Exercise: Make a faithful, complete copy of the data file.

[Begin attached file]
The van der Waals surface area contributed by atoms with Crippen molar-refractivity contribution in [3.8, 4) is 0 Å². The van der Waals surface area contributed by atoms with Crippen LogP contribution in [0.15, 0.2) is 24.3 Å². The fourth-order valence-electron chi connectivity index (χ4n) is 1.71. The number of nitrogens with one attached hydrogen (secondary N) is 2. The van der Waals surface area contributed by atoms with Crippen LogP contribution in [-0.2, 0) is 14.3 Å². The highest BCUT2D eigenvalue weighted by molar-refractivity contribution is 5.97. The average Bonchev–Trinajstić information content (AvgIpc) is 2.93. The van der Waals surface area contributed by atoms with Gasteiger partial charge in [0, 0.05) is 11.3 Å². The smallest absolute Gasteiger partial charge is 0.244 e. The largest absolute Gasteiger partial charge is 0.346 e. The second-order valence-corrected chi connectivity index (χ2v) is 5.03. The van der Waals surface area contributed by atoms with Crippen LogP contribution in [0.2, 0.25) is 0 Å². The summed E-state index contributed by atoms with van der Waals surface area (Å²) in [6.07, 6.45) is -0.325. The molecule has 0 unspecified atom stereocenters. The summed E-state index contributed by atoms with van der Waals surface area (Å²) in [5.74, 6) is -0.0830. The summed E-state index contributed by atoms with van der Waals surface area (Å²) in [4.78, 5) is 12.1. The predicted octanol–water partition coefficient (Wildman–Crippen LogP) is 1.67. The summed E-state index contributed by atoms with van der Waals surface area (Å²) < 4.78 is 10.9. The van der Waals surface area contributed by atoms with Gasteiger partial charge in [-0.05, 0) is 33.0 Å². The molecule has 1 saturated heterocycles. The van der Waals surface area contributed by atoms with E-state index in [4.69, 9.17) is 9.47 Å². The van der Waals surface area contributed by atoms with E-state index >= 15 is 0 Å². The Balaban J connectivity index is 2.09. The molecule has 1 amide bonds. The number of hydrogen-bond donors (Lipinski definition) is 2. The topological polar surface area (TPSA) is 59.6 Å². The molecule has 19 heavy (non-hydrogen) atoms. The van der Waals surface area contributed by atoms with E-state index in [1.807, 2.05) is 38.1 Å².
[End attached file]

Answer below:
The van der Waals surface area contributed by atoms with Crippen molar-refractivity contribution in [3.8, 4) is 0 Å². The van der Waals surface area contributed by atoms with Crippen LogP contribution in [0.15, 0.2) is 24.3 Å². The fourth-order valence-electron chi connectivity index (χ4n) is 1.71. The number of nitrogens with one attached hydrogen (secondary N) is 2. The van der Waals surface area contributed by atoms with Crippen LogP contribution in [-0.2, 0) is 14.3 Å². The highest BCUT2D eigenvalue weighted by molar-refractivity contribution is 5.97. The average Bonchev–Trinajstić information content (AvgIpc) is 2.93. The van der Waals surface area contributed by atoms with Gasteiger partial charge in [0, 0.05) is 11.3 Å². The smallest absolute Gasteiger partial charge is 0.244 e. The largest absolute Gasteiger partial charge is 0.346 e. The second-order valence-corrected chi connectivity index (χ2v) is 5.03. The van der Waals surface area contributed by atoms with Crippen LogP contribution in [0.2, 0.25) is 0 Å². The summed E-state index contributed by atoms with van der Waals surface area (Å²) in [6.07, 6.45) is -0.325. The molecule has 0 unspecified atom stereocenters. The summed E-state index contributed by atoms with van der Waals surface area (Å²) in [5.74, 6) is -0.0830. The summed E-state index contributed by atoms with van der Waals surface area (Å²) in [4.78, 5) is 12.1. The predicted octanol–water partition coefficient (Wildman–Crippen LogP) is 1.67. The summed E-state index contributed by atoms with van der Waals surface area (Å²) < 4.78 is 10.9. The van der Waals surface area contributed by atoms with Gasteiger partial charge in [-0.05, 0) is 33.0 Å². The molecule has 1 saturated heterocycles. The van der Waals surface area contributed by atoms with E-state index in [4.69, 9.17) is 9.47 Å². The van der Waals surface area contributed by atoms with E-state index >= 15 is 0 Å². The Balaban J connectivity index is 2.09. The molecule has 1 amide bonds. The number of hydrogen-bond donors (Lipinski definition) is 2. The topological polar surface area (TPSA) is 59.6 Å². The molecule has 19 heavy (non-hydrogen) atoms. The van der Waals surface area contributed by atoms with E-state index in [1.807, 2.05) is 38.1 Å².